One of the main things that Six on Saturday has taught me over the past few years is that even during the short cold days of Winter there’s always something going on in the garden. There may not be as many cor-look-at-that-stunning-flower photography moments, but when you start looking you always find some signs of life and reminders that the garden will be green once more and filled with floriferousness aplenty come the spring.
1. Some signs of life seem a little early though. These new unfurling leaves on the Hydrangea ‘Miss Belgium’ took me by surprise. It seems far too soon for such goings on and I’ve not chopped off her faded flowers from last year yet.
2. The Persian Slipper Lupin is also sporting new foliage. This variety tends to fare a bit better than other lupins when it comes to slugs, snails and aphids. It got relocated a few months ago when I was doing a bit of rearranging so it’s nice to see it has survived its move.
3. Now this one is more of a sign of signs of life; of the feathered variety. Over the past week the blackbirds have polished off most of the Pyracantha berries (with some assistance from a male blackcap). I guess they’ve been saving them for a cold spell. Only a few bunches remain, over by the mini greenhouse where they aren’t quite so easy to get at.
4. Next up, a photo of the frosted foliage of the Esceallonia hedge out the front. 20 years old and shared with the neighbour, it has been looking increasingly sorry for itself over the past few years. Sections have become brittle and bare of leaf in the summer and other Escallonia hedges on the estate appear to be suffering from the same problem. I tried cutting one plant right back to the ground last spring and a section of the stump sprouted some new growth, but not much. It was also sprayed every now and then with an organic black spot treatment and given a regular feed during the summer, but I’ve not noticed any obvious improvement. Our neighbour doesn’t seem too concerned but I wonder whether the whole lot will need digging up and replacing at some point. I hope not.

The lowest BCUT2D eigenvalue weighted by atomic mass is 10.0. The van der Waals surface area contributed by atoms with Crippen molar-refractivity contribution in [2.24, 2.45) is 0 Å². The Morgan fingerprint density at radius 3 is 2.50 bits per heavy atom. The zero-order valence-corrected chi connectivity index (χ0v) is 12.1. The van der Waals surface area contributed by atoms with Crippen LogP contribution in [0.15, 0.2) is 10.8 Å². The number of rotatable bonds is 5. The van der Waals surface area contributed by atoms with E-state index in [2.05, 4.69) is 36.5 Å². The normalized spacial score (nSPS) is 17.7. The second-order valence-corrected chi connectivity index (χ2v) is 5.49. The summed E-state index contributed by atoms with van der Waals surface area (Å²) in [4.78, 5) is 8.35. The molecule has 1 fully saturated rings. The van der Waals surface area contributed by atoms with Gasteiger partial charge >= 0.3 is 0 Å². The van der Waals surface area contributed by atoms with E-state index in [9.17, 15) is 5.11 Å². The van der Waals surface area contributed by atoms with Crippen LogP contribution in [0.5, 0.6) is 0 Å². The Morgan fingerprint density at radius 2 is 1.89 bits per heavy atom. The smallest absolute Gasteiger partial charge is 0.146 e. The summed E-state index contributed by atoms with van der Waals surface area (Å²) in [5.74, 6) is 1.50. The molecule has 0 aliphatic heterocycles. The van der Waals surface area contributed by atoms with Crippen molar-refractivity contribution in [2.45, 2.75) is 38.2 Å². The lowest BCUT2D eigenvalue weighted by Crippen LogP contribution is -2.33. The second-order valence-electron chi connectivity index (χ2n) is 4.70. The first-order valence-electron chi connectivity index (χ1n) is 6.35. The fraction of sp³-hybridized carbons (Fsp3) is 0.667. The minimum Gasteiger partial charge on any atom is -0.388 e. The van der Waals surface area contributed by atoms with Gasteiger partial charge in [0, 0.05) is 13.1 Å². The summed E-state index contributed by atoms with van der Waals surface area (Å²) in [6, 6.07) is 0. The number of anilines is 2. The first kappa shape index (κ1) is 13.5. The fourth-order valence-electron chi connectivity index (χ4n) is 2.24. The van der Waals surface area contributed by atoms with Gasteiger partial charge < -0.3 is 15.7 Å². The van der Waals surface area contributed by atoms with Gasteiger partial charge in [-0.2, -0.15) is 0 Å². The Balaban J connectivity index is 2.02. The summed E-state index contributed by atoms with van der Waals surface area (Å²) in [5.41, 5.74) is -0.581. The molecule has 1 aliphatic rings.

5. Since the Autumn the edge of the shed roof, just above the guttering, has been sporting an increasing number of green mossy clumps. I do like a bit of moss.
6. And finally… Daphne odora II is sporting flower buds. Hopefully it won’t be long until the fragrant flowers open and I can tiptoe across the border again, trying to avoid trampling on the emerging shoots of bulbs, to inhale their delicious scent and take another photo.
They were my Six on Saturday. For more Sixes on Saturday, from all around the world, take a look at the site of the chap who started it all over at https://thepropagatorblog.wordpress.com. Stay safe.